So, I have been watching this at a distance, more intently after the first two weeks. It seemed as though everyone I knew in New York was occupying -- if not sleeping in Zuccotti Park, then participating in other ways. Some of my friends have visited nearly every day since it started. Some are participating in the multiple working groups that have been established, or make a point of attending the nightly General Assemblies, which are where the working groups report in, anyone who wants to can raise a concern, and strategic decisions get made by consensus of whomever is participating. Others have come only for the larger marches and support actions.
Friends in other places --Philadelphia, Colorado -- have also thrown themselves into this. And so I'd begun checking in several times a day, mostly via Facebook and email (as so many of my friends are involved and they post pretty regularly) and looking at the Occupy Wall Street website, and also looking at what the media coverage has been. I was in Guatemala during the so-called Arab spring. I watched Tahrir Square unfold via CNN, Al Jazeera and various web-based sources; it started shortly after I arrived here in January. I have watched the other protest movements over the past several months. But this one was in my home town -- I was not born in New York but I have lived there for nearly 35 years, longer than all of the other places I have lived put together. And so I started to feel as though I should try and get there.
About a month ago, I had made plans (although fortunately that did not include purchasing plane tickets) to go to New Orleans for the weekend of October 22 and 23 for the 50th birthday of a friend whom I haven't seen since 2009. It was an extravagance but I told myself he wasn't going to turn 50 again, and it would be worth it. He and his wife had moved since I was there last, into a new apartment, and although we have only met face to face a handful of times (they were Katrina refugees who befriended my daughter in 2005), I consider them (and him especially) very dear friends, and he seemed so happy when I suggested that I might come, that I decided the hell with everything, I was going to go. After all, I told myself, it's only money.
Unfortunately, my friend had to cancel his celebration, and thankfully he let me know before I had purchased a plane ticket. So, I made a split second decision. Since I had already mentally put aside the money for the plane ticket to New Orleans, I would use it to go to New York. I consulted with some friends who have been active in Occupy Wall Street (OWS) to see if they thought it might still be going on when I returned in January. The weather, of course, would be much colder. They all said yes, but I still thought it was important to go now, while the weather was somewhat warmer, and before there might be any large-scale police reprisal.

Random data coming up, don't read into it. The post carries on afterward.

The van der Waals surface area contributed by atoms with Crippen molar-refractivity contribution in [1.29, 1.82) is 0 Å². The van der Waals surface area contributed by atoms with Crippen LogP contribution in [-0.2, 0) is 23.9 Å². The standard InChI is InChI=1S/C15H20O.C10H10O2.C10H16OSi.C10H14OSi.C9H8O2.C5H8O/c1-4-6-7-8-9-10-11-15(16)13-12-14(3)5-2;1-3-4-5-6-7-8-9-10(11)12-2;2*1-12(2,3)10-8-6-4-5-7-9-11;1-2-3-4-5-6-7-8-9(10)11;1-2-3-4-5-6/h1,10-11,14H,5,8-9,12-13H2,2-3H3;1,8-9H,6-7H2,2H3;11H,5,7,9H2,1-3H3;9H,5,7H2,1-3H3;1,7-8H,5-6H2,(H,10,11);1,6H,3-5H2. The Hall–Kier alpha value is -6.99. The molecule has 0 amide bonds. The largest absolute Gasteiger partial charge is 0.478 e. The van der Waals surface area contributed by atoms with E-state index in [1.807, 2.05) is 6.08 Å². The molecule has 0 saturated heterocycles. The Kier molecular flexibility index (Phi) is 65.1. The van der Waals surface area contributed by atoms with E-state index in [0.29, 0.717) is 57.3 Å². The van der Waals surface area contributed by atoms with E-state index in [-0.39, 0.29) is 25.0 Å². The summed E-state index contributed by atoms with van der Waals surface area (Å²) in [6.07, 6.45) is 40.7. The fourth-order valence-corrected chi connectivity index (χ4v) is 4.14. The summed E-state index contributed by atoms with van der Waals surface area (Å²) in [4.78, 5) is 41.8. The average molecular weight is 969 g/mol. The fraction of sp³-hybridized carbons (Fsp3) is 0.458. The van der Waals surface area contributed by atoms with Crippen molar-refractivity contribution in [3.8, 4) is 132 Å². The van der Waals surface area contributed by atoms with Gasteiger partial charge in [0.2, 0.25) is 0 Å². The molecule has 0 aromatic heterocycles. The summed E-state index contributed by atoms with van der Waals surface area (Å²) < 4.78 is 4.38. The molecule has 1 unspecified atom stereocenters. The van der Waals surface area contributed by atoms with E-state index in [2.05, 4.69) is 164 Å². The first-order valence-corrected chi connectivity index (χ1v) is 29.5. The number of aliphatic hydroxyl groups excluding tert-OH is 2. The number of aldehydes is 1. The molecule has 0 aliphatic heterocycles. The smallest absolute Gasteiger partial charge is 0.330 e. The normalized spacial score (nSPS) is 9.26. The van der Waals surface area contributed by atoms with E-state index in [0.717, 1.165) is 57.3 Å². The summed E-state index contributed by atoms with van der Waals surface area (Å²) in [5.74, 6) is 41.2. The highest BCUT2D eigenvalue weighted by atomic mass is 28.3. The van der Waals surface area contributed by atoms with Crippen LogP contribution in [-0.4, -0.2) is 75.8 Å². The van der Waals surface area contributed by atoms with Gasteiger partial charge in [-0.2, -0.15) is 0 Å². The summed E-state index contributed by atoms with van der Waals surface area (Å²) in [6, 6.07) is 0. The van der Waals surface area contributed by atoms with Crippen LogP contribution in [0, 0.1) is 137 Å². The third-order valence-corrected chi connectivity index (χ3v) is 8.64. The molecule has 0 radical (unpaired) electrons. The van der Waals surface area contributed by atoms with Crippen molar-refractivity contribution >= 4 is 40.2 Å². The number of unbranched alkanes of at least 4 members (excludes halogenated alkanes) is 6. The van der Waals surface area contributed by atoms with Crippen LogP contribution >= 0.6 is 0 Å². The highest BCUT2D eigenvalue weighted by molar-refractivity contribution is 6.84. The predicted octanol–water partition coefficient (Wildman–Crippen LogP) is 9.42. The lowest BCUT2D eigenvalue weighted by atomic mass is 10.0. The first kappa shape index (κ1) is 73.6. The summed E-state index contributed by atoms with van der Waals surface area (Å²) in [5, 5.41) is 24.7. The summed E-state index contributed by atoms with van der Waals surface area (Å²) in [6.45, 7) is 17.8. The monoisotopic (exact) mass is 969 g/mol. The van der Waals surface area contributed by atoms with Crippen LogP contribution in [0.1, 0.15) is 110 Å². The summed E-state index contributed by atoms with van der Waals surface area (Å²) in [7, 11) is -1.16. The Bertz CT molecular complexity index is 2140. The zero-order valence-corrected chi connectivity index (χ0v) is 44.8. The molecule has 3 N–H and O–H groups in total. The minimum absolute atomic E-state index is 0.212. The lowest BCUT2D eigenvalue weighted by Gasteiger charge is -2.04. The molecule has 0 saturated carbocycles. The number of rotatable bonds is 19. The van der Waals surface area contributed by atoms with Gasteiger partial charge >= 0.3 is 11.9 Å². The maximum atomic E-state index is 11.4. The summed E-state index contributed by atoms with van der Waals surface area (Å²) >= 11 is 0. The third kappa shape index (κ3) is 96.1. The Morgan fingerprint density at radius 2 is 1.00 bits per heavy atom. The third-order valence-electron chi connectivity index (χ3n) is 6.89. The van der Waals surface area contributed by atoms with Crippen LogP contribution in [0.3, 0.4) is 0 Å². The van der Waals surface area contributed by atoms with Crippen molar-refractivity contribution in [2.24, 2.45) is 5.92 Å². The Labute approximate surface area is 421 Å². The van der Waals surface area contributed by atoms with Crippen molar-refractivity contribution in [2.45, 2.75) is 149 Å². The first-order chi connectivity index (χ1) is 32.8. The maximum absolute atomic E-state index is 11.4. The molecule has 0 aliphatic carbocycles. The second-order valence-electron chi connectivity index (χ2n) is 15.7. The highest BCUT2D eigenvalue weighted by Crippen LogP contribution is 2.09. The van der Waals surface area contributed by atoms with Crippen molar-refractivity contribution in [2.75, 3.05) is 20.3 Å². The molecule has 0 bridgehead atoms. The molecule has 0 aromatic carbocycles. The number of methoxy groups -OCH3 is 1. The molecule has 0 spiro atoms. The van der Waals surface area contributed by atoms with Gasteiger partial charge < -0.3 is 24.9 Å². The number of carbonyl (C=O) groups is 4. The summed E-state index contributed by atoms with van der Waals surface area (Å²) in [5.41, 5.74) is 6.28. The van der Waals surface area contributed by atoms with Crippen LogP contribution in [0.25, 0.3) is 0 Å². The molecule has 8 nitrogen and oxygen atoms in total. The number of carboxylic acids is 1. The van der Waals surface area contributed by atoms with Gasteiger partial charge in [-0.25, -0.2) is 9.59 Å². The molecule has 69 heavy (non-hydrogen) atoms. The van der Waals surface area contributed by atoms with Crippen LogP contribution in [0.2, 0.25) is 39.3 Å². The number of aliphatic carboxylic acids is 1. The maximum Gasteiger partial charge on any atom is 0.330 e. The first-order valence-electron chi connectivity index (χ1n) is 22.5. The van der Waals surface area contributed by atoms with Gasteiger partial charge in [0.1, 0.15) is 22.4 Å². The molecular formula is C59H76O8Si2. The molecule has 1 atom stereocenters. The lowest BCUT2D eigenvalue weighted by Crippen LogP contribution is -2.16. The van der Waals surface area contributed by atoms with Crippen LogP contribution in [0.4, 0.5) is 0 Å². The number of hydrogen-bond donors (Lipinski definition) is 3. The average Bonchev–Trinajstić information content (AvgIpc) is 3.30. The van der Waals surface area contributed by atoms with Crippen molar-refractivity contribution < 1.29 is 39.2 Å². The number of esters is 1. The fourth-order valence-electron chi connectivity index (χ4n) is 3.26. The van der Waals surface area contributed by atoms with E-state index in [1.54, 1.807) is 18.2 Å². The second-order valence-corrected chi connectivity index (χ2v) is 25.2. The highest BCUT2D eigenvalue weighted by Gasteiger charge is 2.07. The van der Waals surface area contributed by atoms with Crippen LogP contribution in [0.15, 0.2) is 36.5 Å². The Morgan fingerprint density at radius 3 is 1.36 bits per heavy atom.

I felt as though I needed to go not because my presence would make any huge difference, and not because I thought going would change my life. But it seemed as though this was a unique and significant thing --a historic rupture, one of my friends described it, an opening in the surface of politics as we have known them. It seemed important to be there, since one of the things that seemed so important was the reclaiming of the commons, as Joel Kovel put it when I ran into him on Wednesday evening as I was getting ready to leave OWS and head back to Brooklyn and then to Guatemala. And it felt as though it was something that had to be experienced, not simply via Youtube videos and Facebook updates. It's not as though I have any shortage of politically meaningful things I am doing here in Guatemala, or a lack of causes and actions with which I could affiliate myself. But this was taking place in my country, the belly of the beast, and although it seemed in some ways remote from the concerns of people here, it felt like the right thing to do.
So quickly I made plans --I could only go for a short time, as I did not want to take a lot of time away from my research and my various commitments here. In November I already had two conferences out of the country, and I had planned to visit Todos Santos Cuchumatan for All Saints's Day (November 1, but the festivities go on for several days before and after), so I wanted to not have back to back trips. There was a training session for people in community radio the weekend of October 22 and 23 (I learned about it after the birthday celebration had been canceled) so that was another factor.
I consulted with my daughter, as I wanted to see her, and she said Monday was her best day. So I checked flights and found a cheap fare leaving Sunday at 6, arriving in New York on Monday at 7 a.m. with a return flight departing on Wednesday morning. So I came up with this completely insane plan: I would attend the workshop in Xela on Saturday and then sometime Sunday would drive straight from Xela to the airport. That would mean only 48 hours in New York, an extravagance, certainly, but that would allow me to fulfill my obligations here and also have a brief taste of OWS.
And then it occurred to me that I could add my grain of sand by talking about Guatemala. I knew there was a full schedule of talks and other educational activities, and a few of my friends were on the education working group, so I proposed it to them.
However, due to the weather, the workshop was postponed until October 29 and 30. Damn! I could have spent more time in New York, as long as I was making the trip. I looked for alternate flights but changing the reservation would have cost too much, so I left it as originally scheduled.